The Rise and Fall of Muslims
Dr. Ibrahim B. Syed
President, Islamic Research Foundation International
For nearly one thousand years Muslims led the world in knowledge and affluence. Today the Muslim Ummah, in most respects, lags far behind the others. What factors are responsible for the rise and fall of the Muslims? Is the West to blame for the relative poverty of Islamic societies or did the Muslims themselves contribute to the present situation?
In its early years, Islam spread rapidly. Within a century, Muslims had conquered the Middle East and swept across North Africa and into India and Spain. The reasons for this expansion were the fervor and the spirit of the Mujahideen, and especially the role of the Umayyad caliphs, who ruled from Damascus.
The main factor for Islam’s success was its ability to transcend nations and races, a common language and its moral code which provided ascendancy over tribal culture, and paved the way for supporting commercial relations, trade and trust between traders. Other important factors were its monetary and accounting systems and legal code, as they were useful in arbitrating financial contracts and disputes. Expansion in trade, as well as the open intellectual environment and freedom of expression of early Islam, precipitated the rise of the Islamic civilization.
The religion’s ability to reconcile monotheism and science heralded for the first time in human thought that theology, philosophy, and science were finally harmonized in a unified whole. The advancement in the sciences was due to God’s commandment to explore the laws of nature. The idea is to admire Allah’s creations for their complexity - to cherish the Creator for the ingenuity. Holding to this belief, Islam’s contributions to science had covered many disciplines including mathematics, astronomy, medicine and philosophy. When the Europeans were slumbering in the Dark Ages, the Muslim scholars excelled in philosophical and scientific discourses and development. Compared to other Muslim dynasties, the Abbasid Dynasty, which ruled from Baghdad from 750 CE to 1258 CE, saw the pinnacle of advancement of the Islamic civilization. Muslim scholars made major contributions to mathematics, algebra, astronomy, trigonometry, chemistry, physics and medicine. This was a civilization that had outshined all others in its terms of accomplishments.
Introduction of Arabic numerals provided a pivotal advance over the cumbersome Roman numerals. This more convenient number system accelerated progress in science, accounting and bookkeeping. Key to this progress was the use of the number zero, a concept unknown to the Romans. These numerals were adopted by the Arabs, starting around 750 CE. Around 820 CE the mathematician Al-Khwarizmi used them in calculations. Al Khwarizmi originated “algebra”. He applied this knowledge to contracts, surveying and tax collection. The use of this number system spread throughout the Muslim world over the next two centuries, to serve as a fillip for the development of science. It was fully accepted in Europe after it was adopted by the Italian traders during the Renaissance of the 16th century. They followed the practice of their Arab trading partners.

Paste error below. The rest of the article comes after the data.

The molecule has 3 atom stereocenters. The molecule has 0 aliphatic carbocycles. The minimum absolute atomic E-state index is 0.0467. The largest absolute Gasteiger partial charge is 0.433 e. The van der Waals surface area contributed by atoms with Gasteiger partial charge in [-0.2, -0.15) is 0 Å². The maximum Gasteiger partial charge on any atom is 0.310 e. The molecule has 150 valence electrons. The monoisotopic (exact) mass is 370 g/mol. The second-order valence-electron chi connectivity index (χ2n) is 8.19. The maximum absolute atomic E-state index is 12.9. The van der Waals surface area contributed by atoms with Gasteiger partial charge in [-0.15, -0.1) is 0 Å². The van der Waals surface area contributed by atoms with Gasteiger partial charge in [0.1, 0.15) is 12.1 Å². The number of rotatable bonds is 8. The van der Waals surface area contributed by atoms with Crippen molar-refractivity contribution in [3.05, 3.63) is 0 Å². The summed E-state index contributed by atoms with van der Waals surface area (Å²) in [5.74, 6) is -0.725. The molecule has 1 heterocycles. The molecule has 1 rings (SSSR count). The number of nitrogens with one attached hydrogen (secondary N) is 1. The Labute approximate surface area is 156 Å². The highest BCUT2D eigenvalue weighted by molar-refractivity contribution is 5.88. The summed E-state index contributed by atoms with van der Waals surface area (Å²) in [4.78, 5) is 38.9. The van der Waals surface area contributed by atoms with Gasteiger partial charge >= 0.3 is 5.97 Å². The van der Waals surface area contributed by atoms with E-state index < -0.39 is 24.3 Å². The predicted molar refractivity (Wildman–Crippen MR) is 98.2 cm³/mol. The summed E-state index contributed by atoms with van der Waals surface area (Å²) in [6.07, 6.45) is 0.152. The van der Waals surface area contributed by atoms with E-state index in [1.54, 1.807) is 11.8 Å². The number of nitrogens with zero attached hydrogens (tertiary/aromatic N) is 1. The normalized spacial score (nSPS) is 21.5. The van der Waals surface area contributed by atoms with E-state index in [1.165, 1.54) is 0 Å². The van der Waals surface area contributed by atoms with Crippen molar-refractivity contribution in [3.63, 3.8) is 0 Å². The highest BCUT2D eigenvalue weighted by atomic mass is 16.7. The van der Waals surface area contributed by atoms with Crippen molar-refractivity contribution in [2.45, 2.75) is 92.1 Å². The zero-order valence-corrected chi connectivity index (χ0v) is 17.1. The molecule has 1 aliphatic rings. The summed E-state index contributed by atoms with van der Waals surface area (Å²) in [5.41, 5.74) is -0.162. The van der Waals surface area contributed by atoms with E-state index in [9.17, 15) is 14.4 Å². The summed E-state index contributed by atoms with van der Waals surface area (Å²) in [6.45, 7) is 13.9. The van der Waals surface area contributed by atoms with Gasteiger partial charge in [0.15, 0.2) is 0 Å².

Decline of Muslims
Muslim scholars argue that Qur’an advocates quest for knowledge of nature by observation, and this inspired the development of scientific enquiry by Muslims. However, in the 12th century when Muslim philosophers began to suggest that truth itself may be revealed by empirical observation as well as from the Qur’an, there was a religious crackdown, the gate of ijtihad was closed, and scientific research largely ceased to exist in the Muslim world. The beginning of the 13th century saw the beginning of the relative decline of the Islamic civilization. This decline was not caused by outside forces, nor due to lack of dedication to Islam. It was caused by Muslim rulers and the Ulema who practiced obscurantism. This is because rejection of science and scientific method, was rejection of what was later to become the main driving force for boosting industrial wealth and prosperity.
Scientific research in the Muslim world declined and the intellectual environment became inhospitable to the open exchange of ideas. There was a feeling in the Muslim world that improvement was unnecessary, except perhaps in the technology of warfare. Gradually, all the advancements known to the Muslim world passed to Europe, where the knowledge was eventually utilized to greater effect.
Another invention of the Muslims, stemming from their advantage in the numeral system, eventually also proved of great benefit to Europe. This was the accounting innovation of double-entry book keeping. It was originally devised to reduce bookkeeping errors.